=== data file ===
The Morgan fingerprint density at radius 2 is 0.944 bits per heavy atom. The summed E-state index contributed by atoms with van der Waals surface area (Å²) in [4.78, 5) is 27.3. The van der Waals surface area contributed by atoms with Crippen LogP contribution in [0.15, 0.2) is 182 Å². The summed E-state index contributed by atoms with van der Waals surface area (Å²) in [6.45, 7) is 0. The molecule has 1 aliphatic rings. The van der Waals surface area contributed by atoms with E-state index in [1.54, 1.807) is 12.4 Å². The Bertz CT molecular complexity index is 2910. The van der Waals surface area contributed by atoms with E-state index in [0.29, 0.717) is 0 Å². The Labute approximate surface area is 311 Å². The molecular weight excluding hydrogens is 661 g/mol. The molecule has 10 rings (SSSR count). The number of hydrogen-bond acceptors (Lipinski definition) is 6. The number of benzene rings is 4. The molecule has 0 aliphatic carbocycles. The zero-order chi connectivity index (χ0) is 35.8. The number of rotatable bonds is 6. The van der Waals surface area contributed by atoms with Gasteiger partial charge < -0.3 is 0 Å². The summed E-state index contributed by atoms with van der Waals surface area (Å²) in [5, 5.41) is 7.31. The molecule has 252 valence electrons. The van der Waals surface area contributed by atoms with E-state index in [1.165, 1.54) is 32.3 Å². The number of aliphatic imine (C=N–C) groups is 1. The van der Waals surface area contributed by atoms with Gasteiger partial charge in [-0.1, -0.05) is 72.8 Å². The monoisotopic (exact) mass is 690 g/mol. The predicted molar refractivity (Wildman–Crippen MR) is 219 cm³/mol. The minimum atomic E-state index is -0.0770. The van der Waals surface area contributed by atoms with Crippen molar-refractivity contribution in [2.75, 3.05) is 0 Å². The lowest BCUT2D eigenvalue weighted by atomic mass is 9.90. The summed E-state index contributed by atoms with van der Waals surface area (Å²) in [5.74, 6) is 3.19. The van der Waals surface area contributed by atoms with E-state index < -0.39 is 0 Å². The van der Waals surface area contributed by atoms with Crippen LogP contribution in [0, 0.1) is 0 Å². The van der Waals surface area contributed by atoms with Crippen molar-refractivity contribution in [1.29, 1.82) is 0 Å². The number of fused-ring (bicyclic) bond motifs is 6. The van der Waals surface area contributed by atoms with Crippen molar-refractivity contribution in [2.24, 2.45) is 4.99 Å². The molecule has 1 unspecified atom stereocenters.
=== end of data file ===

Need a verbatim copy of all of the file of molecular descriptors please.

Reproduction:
The Morgan fingerprint density at radius 2 is 0.944 bits per heavy atom. The summed E-state index contributed by atoms with van der Waals surface area (Å²) in [4.78, 5) is 27.3. The van der Waals surface area contributed by atoms with Crippen LogP contribution in [0.15, 0.2) is 182 Å². The summed E-state index contributed by atoms with van der Waals surface area (Å²) in [6.45, 7) is 0. The molecule has 1 aliphatic rings. The van der Waals surface area contributed by atoms with E-state index in [1.54, 1.807) is 12.4 Å². The Bertz CT molecular complexity index is 2910. The van der Waals surface area contributed by atoms with E-state index in [0.29, 0.717) is 0 Å². The Labute approximate surface area is 311 Å². The molecular weight excluding hydrogens is 661 g/mol. The molecule has 10 rings (SSSR count). The number of hydrogen-bond acceptors (Lipinski definition) is 6. The number of benzene rings is 4. The molecule has 0 aliphatic carbocycles. The zero-order chi connectivity index (χ0) is 35.8. The number of rotatable bonds is 6. The van der Waals surface area contributed by atoms with Gasteiger partial charge < -0.3 is 0 Å². The summed E-state index contributed by atoms with van der Waals surface area (Å²) in [5, 5.41) is 7.31. The molecule has 252 valence electrons. The van der Waals surface area contributed by atoms with E-state index in [1.165, 1.54) is 32.3 Å². The number of aliphatic imine (C=N–C) groups is 1. The van der Waals surface area contributed by atoms with Gasteiger partial charge in [-0.1, -0.05) is 72.8 Å². The monoisotopic (exact) mass is 690 g/mol. The predicted molar refractivity (Wildman–Crippen MR) is 219 cm³/mol. The minimum atomic E-state index is -0.0770. The van der Waals surface area contributed by atoms with Crippen molar-refractivity contribution in [2.75, 3.05) is 0 Å². The lowest BCUT2D eigenvalue weighted by atomic mass is 9.90. The summed E-state index contributed by atoms with van der Waals surface area (Å²) in [5.74, 6) is 3.19. The van der Waals surface area contributed by atoms with E-state index < -0.39 is 0 Å². The van der Waals surface area contributed by atoms with Crippen LogP contribution in [0, 0.1) is 0 Å². The van der Waals surface area contributed by atoms with Crippen molar-refractivity contribution in [1.29, 1.82) is 0 Å². The number of fused-ring (bicyclic) bond motifs is 6. The van der Waals surface area contributed by atoms with Crippen molar-refractivity contribution in [2.24, 2.45) is 4.99 Å². The molecule has 1 unspecified atom stereocenters.